Regional language not just serves as a communication media, but also a culture that shows the typicality of that region. In the Indian Ocean, there lies Enggano Island – part of Bengkulu province – of which the population speaks Enggano language.
Enggano language is unique in the way it is spoken, different from Malay and is only spoken orally from generation to generation. The total speakers are 59.19% or 1,424 of 2,406.
But in recent times, there has been a shift in the choice of language from Enggano to Indonesian or Bengkulu Malay language. This is due to the interactions with other people who do not speak the language.
According to Vina Apriani Nasution, M Dian Saputra, and Fauzan Hanif, UGM socio-humanities students, their research found that the lack of intensity among people speaking Enggano language in public sphere has caused such a shift. They tend to speak other languages in the forum where they should have spoken it.
The UGM students under the guidance of Aprilia Firmonasari, S.S., M.Hum., D.E.A., did research from 4-12 May 2018 in Enggano island.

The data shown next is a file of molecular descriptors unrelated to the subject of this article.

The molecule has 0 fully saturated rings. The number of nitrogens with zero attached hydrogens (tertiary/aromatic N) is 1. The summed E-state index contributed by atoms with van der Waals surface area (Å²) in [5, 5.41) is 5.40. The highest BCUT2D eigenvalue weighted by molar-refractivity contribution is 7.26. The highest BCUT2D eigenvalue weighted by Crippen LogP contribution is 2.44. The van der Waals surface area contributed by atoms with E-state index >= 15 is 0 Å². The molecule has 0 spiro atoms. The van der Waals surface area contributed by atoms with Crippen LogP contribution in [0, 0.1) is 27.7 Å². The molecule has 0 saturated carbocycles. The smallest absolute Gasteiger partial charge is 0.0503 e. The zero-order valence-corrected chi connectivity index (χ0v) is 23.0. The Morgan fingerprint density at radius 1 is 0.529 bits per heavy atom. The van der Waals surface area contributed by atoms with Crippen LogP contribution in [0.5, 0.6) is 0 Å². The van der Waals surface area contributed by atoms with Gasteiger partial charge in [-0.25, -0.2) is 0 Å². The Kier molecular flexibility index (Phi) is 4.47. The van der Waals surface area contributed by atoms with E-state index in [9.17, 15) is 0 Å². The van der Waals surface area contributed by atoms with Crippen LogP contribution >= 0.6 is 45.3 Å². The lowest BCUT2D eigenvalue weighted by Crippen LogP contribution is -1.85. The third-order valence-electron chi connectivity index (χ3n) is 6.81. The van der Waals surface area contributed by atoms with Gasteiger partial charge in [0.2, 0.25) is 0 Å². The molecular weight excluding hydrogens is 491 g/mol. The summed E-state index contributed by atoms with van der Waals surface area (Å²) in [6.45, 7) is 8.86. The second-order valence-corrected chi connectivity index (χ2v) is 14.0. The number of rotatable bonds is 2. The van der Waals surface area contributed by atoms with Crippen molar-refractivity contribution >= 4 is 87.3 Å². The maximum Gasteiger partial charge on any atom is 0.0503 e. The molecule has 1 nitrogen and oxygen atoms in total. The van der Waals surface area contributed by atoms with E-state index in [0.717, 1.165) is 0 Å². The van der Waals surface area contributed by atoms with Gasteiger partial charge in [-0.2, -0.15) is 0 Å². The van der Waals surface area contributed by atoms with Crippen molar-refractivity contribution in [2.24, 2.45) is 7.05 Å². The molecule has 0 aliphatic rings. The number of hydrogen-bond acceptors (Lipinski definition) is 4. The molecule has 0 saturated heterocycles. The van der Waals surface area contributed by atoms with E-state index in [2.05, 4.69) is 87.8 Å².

They found that teaching in family was still done in Enggano language, and the children understood it. But they found difficulty when trying to speak it. This indicates a generation shift while the inheriting generation only passively speaks the language.
“This passive command will certainly hamper the process of language transfer to the next generation,” said Vina.
Concerned with this condition, the student made a linguistic documentation from customary leaders in five villages, also using reference from previous researchers of Enggano language. The students finally published a pocket book of Enggano language.
“This pocket book is a strategy to preserve the Enggano language and is expected to be the source of refercence for introduction and learning of Enggano language,” said Vina.